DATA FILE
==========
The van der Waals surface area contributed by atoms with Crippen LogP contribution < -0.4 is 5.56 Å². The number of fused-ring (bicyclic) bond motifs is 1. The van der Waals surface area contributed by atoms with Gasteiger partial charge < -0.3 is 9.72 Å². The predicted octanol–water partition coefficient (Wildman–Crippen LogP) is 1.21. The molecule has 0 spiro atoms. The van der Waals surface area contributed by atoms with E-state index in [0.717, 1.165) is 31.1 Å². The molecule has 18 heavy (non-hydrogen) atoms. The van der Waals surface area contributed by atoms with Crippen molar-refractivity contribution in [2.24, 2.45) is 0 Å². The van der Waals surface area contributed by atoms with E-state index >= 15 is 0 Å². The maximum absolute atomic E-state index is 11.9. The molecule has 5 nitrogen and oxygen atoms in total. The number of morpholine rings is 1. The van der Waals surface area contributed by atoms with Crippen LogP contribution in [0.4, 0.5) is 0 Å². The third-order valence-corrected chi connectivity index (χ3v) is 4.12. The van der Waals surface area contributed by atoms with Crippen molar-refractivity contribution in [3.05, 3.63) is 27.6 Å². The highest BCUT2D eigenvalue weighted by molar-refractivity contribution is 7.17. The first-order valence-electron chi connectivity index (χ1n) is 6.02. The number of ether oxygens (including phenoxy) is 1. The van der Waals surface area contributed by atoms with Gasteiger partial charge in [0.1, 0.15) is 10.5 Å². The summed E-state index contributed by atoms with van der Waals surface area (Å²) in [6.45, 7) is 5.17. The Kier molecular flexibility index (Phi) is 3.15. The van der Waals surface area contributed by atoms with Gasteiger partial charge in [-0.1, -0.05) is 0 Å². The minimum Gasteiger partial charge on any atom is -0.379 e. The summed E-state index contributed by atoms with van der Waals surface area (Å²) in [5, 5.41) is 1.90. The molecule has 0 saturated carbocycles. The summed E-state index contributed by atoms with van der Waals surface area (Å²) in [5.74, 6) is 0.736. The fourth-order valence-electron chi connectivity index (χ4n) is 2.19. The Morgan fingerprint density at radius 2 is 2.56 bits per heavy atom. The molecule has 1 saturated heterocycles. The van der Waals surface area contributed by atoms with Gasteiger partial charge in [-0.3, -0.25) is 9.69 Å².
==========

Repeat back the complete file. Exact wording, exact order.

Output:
The van der Waals surface area contributed by atoms with Crippen LogP contribution < -0.4 is 5.56 Å². The number of fused-ring (bicyclic) bond motifs is 1. The van der Waals surface area contributed by atoms with Gasteiger partial charge < -0.3 is 9.72 Å². The predicted octanol–water partition coefficient (Wildman–Crippen LogP) is 1.21. The molecule has 0 spiro atoms. The van der Waals surface area contributed by atoms with E-state index in [0.717, 1.165) is 31.1 Å². The molecule has 18 heavy (non-hydrogen) atoms. The van der Waals surface area contributed by atoms with Crippen molar-refractivity contribution in [2.24, 2.45) is 0 Å². The van der Waals surface area contributed by atoms with E-state index >= 15 is 0 Å². The maximum absolute atomic E-state index is 11.9. The molecule has 5 nitrogen and oxygen atoms in total. The number of morpholine rings is 1. The van der Waals surface area contributed by atoms with Crippen LogP contribution in [0.4, 0.5) is 0 Å². The third-order valence-corrected chi connectivity index (χ3v) is 4.12. The van der Waals surface area contributed by atoms with Crippen molar-refractivity contribution in [3.05, 3.63) is 27.6 Å². The highest BCUT2D eigenvalue weighted by molar-refractivity contribution is 7.17. The first-order valence-electron chi connectivity index (χ1n) is 6.02. The number of ether oxygens (including phenoxy) is 1. The van der Waals surface area contributed by atoms with Gasteiger partial charge in [0.1, 0.15) is 10.5 Å². The summed E-state index contributed by atoms with van der Waals surface area (Å²) in [6.45, 7) is 5.17. The Kier molecular flexibility index (Phi) is 3.15. The van der Waals surface area contributed by atoms with Gasteiger partial charge in [-0.1, -0.05) is 0 Å². The minimum Gasteiger partial charge on any atom is -0.379 e. The summed E-state index contributed by atoms with van der Waals surface area (Å²) in [5, 5.41) is 1.90. The molecule has 0 saturated carbocycles. The summed E-state index contributed by atoms with van der Waals surface area (Å²) in [5.74, 6) is 0.736. The fourth-order valence-electron chi connectivity index (χ4n) is 2.19. The Morgan fingerprint density at radius 2 is 2.56 bits per heavy atom. The molecule has 1 saturated heterocycles. The van der Waals surface area contributed by atoms with Gasteiger partial charge in [-0.3, -0.25) is 9.69 Å².